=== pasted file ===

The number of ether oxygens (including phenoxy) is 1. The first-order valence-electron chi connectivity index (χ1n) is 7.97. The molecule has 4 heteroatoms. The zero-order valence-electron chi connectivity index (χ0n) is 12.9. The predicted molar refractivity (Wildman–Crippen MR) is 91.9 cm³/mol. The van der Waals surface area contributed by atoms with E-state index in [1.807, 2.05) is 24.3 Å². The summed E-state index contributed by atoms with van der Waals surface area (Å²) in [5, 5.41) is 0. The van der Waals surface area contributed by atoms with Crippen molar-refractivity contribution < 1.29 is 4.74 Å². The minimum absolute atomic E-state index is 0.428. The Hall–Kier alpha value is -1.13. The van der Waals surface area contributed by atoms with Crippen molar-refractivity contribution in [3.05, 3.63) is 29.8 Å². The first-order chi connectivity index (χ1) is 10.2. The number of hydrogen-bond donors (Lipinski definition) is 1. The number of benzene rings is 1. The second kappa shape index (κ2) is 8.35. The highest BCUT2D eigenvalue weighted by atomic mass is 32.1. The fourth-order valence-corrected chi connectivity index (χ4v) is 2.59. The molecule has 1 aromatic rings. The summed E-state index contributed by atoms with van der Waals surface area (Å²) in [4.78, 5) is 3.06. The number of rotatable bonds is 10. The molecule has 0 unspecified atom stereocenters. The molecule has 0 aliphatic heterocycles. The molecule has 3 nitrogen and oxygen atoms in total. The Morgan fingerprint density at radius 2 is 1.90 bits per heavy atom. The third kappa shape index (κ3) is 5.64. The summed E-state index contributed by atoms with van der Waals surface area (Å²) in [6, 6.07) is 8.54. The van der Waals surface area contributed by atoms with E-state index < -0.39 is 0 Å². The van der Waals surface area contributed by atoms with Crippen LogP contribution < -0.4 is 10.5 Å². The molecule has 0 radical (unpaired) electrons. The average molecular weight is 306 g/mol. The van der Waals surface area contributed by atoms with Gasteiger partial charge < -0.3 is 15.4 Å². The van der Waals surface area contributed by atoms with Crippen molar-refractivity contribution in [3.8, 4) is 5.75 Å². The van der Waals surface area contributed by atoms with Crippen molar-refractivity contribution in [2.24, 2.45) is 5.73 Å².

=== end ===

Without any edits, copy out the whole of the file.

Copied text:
The number of ether oxygens (including phenoxy) is 1. The first-order valence-electron chi connectivity index (χ1n) is 7.97. The molecule has 4 heteroatoms. The zero-order valence-electron chi connectivity index (χ0n) is 12.9. The predicted molar refractivity (Wildman–Crippen MR) is 91.9 cm³/mol. The van der Waals surface area contributed by atoms with E-state index in [1.807, 2.05) is 24.3 Å². The summed E-state index contributed by atoms with van der Waals surface area (Å²) in [5, 5.41) is 0. The van der Waals surface area contributed by atoms with Crippen molar-refractivity contribution < 1.29 is 4.74 Å². The minimum absolute atomic E-state index is 0.428. The Hall–Kier alpha value is -1.13. The van der Waals surface area contributed by atoms with Crippen molar-refractivity contribution in [3.05, 3.63) is 29.8 Å². The first-order chi connectivity index (χ1) is 10.2. The number of hydrogen-bond donors (Lipinski definition) is 1. The number of benzene rings is 1. The second kappa shape index (κ2) is 8.35. The highest BCUT2D eigenvalue weighted by atomic mass is 32.1. The fourth-order valence-corrected chi connectivity index (χ4v) is 2.59. The molecule has 1 aromatic rings. The summed E-state index contributed by atoms with van der Waals surface area (Å²) in [4.78, 5) is 3.06. The number of rotatable bonds is 10. The molecule has 0 unspecified atom stereocenters. The molecule has 0 aliphatic heterocycles. The molecule has 3 nitrogen and oxygen atoms in total. The Morgan fingerprint density at radius 2 is 1.90 bits per heavy atom. The third kappa shape index (κ3) is 5.64. The summed E-state index contributed by atoms with van der Waals surface area (Å²) in [6, 6.07) is 8.54. The van der Waals surface area contributed by atoms with E-state index < -0.39 is 0 Å². The van der Waals surface area contributed by atoms with Crippen LogP contribution < -0.4 is 10.5 Å². The molecule has 0 radical (unpaired) electrons. The average molecular weight is 306 g/mol. The van der Waals surface area contributed by atoms with Gasteiger partial charge < -0.3 is 15.4 Å². The van der Waals surface area contributed by atoms with Crippen molar-refractivity contribution in [3.8, 4) is 5.75 Å². The van der Waals surface area contributed by atoms with Crippen molar-refractivity contribution in [2.24, 2.45) is 5.73 Å².